Bright Victory

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Bright Victory
Theatrical poster
Directed byMark Robson
Screenplay byRobert Buckner
Based onLights Out
1945 novel
by Baynard Kendrick
Produced byRobert Buckner
StarringArthur Kennedy
Peggy Dow
CinematographyWilliam H. Daniels
Edited byRussell F. Schoengarth
Music byFrank Skinner
Color processBlack and white
Universal International Pictures
Distributed byUniversal Pictures
Release date
  • August 1951 (1951-08)
Running time
97 minutes
CountryUnited States

Bright Victory is a 1951 American drama romance war film directed by Mark Robson, and starring Arthur Kennedy and Peggy Dow.[1][2][3]


During World War II, American sergeant Larry Nevins is blinded by a German sniper while fighting in North Africa. He is taken to a Pennsylvania hospital for other blinded soldiers, where he struggles to accept and come to terms with his disability.

Though initially despondent, Larry is taught to orient himself and walk through the grounds and in town by memorization and with use of a cane. He befriends Joe Morgan, another blinded veteran, and Judy, a local bank teller who volunteers by socializing with disabled soldiers.

One day, Larry, unaware that Joe is black, utters a racial slur, causing a rift between Larry and the others. Meanwhile, he progresses well in his recovery, passing a crucial test to see how well he can handle himself on the street. He is cleared for furlough, so Judy takes him to spend a weekend at her sister's nearby cabin, where he goes fishing and is entertained by her family.

From Judy's brother-in-law, Larry learns of a very successful blind lawyer, giving him hope for the future. After dinner, Judy reveals her love for him. Larry tells her that he needs more security and family support and already has a fiancée in his Florida hometown. Somewhat dispirited, he goes home and has a rough time dealing with the racial attitudes of his Southern parents and friends. His fiancée's family is having doubts about his fitness as a son-in-law, and his parents are downcast because of his disability.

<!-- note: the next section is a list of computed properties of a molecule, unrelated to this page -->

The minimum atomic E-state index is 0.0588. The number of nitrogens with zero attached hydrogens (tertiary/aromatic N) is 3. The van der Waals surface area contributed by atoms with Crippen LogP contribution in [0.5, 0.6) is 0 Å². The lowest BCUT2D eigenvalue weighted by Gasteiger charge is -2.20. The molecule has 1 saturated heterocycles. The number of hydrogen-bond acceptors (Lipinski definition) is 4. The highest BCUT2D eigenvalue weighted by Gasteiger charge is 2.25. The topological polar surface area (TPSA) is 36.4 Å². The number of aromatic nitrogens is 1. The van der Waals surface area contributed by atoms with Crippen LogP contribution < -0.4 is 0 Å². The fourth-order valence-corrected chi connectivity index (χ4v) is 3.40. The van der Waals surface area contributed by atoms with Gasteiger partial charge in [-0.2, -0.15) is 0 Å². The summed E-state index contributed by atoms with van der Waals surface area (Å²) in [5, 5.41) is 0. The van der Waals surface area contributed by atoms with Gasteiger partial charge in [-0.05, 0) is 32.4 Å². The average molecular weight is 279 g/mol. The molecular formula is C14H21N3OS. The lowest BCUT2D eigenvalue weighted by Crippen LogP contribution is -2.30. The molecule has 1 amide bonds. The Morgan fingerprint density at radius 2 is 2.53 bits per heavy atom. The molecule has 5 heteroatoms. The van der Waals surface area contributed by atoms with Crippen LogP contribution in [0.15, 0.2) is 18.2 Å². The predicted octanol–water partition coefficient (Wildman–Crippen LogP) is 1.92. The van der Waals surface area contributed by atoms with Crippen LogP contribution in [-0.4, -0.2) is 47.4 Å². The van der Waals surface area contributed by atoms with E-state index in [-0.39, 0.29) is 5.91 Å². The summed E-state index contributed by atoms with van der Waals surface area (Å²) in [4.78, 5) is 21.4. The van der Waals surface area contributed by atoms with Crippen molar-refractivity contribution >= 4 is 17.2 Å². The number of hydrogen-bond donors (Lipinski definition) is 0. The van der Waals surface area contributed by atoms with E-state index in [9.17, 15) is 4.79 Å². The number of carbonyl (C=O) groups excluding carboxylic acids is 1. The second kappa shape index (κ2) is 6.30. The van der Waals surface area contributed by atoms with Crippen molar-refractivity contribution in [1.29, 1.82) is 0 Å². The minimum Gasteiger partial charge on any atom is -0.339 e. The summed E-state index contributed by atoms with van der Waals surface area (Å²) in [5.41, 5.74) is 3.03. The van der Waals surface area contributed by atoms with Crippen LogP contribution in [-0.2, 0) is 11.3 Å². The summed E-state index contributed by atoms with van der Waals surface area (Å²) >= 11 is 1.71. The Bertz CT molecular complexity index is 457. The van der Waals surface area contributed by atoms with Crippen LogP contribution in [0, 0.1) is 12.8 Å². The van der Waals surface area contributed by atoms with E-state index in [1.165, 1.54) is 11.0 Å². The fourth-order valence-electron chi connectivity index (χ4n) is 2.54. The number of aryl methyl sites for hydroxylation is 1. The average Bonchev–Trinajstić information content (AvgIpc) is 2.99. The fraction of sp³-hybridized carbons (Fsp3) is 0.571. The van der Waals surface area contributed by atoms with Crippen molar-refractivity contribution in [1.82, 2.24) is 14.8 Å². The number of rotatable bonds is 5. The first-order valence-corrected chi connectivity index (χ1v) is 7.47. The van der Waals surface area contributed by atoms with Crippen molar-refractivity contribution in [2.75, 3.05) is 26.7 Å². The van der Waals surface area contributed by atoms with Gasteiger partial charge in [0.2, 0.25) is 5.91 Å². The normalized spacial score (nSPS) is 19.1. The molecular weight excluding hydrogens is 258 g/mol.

Larry is happy to see his fiancée Chris, though he still thinks of Judy. After a bad experience at his homecoming party, he tells Chris the difficulties that they can expect with his disability, and that he wants to relocate rather than be patronized with the menial local job that her successful father has offered him. After some thought, Chris tells Larry that she does not feel strong enough to marry and move far away with him while he struggles to make a new life for both of them.

Returning to the hospital, Larry takes a side trip to Philadelphia and meets the successful blind lawyer played by Frank Wilcox. The lawyer tells him that life is difficult but worth it and that his wife was an invaluable helper to him in his career.

At the train station en route to begin a more advanced rehabilitation course, Larry is unexpectedly reunited with Judy. They joyfully declare their mutual love.

Boarding the train, he hears Joe Morgan's name called. He catches Joe's arm, apologizes for all the hurt he has caused and asks if they can be friends; Joe accepts the apology. They board and sit together as the train pulls out of the station.



Bright Victory was nominated for Academy Awards for Best Actor in a Leading Role (Arthur Kennedy) and Best Sound Recording (Leslie I. Carey).[4] The film was also entered into the 1951 Cannes Film Festival.[5]

Filming locations[edit]

Part of the film was made at Valley Forge General Army Hospital in Phoenixville, Pennsylvania, and the town's name is mentioned in the film. Scenes were also shot in downtown Phoenixville, Kimberton, and at Broad Street Station in Philadelphia.


Robson called it "a very good film" although he admitted "it was a disaster financially."[6]


  1. ^ Liebman, Roy (2017). Broadway Actors in Films, 1894-2015. McFarland. p. 146. ISBN 9780786476855. Retrieved 17 June 2019.
  2. ^ Weaver, Tom; Schecter, David; Kiss, Robert J. (2017). Universal Terrors, 1951-1955: Eight Classic Horror and Science Fiction Films. McFarland. p. 184. ISBN 9781476627762. Retrieved 17 June 2019.
  3. ^ Armstrong, Richard B.; Armstrong, Mary Willems (2015). Encyclopedia of Film Themes, Settings and Series. McFarland. p. 28. ISBN 9781476612300. Retrieved 17 June 2019.
  4. ^ "The 24th Academy Awards (1952) Nominees and Winners". Retrieved 2011-08-20.
  5. ^ "Festival de Cannes: Bright Victory". Retrieved 2009-01-11.
  6. ^ Higham, Charles (1969). The celluloid muse: Hollywood directors speak. p. 213.

External links[edit]